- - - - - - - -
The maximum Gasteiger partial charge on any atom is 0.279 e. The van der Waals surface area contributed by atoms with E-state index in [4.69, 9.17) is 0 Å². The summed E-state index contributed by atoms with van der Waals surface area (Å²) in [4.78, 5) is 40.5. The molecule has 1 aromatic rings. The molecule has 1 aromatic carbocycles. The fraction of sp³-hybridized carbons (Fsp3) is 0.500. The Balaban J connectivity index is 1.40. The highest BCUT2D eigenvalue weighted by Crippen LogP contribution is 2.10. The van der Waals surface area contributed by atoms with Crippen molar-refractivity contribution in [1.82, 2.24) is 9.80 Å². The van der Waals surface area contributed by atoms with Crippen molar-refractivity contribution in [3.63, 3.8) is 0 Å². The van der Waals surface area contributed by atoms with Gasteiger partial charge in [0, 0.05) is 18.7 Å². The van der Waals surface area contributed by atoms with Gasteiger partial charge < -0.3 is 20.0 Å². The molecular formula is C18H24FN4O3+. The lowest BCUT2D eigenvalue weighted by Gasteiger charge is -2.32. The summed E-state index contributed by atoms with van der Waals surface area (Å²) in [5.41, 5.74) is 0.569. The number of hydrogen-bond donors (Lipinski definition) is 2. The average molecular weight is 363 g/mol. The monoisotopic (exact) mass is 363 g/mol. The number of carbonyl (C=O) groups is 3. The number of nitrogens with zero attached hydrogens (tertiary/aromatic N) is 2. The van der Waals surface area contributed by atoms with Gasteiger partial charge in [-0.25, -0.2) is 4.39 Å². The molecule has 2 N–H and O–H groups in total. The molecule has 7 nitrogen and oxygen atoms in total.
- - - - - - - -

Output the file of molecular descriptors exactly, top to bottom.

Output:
The maximum Gasteiger partial charge on any atom is 0.279 e. The van der Waals surface area contributed by atoms with E-state index in [4.69, 9.17) is 0 Å². The summed E-state index contributed by atoms with van der Waals surface area (Å²) in [4.78, 5) is 40.5. The molecule has 1 aromatic rings. The molecule has 1 aromatic carbocycles. The fraction of sp³-hybridized carbons (Fsp3) is 0.500. The Balaban J connectivity index is 1.40. The highest BCUT2D eigenvalue weighted by Crippen LogP contribution is 2.10. The van der Waals surface area contributed by atoms with Crippen molar-refractivity contribution in [1.82, 2.24) is 9.80 Å². The van der Waals surface area contributed by atoms with Crippen molar-refractivity contribution in [3.63, 3.8) is 0 Å². The van der Waals surface area contributed by atoms with Gasteiger partial charge in [0, 0.05) is 18.7 Å². The van der Waals surface area contributed by atoms with Gasteiger partial charge < -0.3 is 20.0 Å². The molecular formula is C18H24FN4O3+. The lowest BCUT2D eigenvalue weighted by Gasteiger charge is -2.32. The summed E-state index contributed by atoms with van der Waals surface area (Å²) in [5.41, 5.74) is 0.569. The number of hydrogen-bond donors (Lipinski definition) is 2. The average molecular weight is 363 g/mol. The monoisotopic (exact) mass is 363 g/mol. The number of carbonyl (C=O) groups is 3. The number of nitrogens with zero attached hydrogens (tertiary/aromatic N) is 2. The van der Waals surface area contributed by atoms with Gasteiger partial charge in [-0.25, -0.2) is 4.39 Å². The molecule has 2 N–H and O–H groups in total. The molecule has 7 nitrogen and oxygen atoms in total.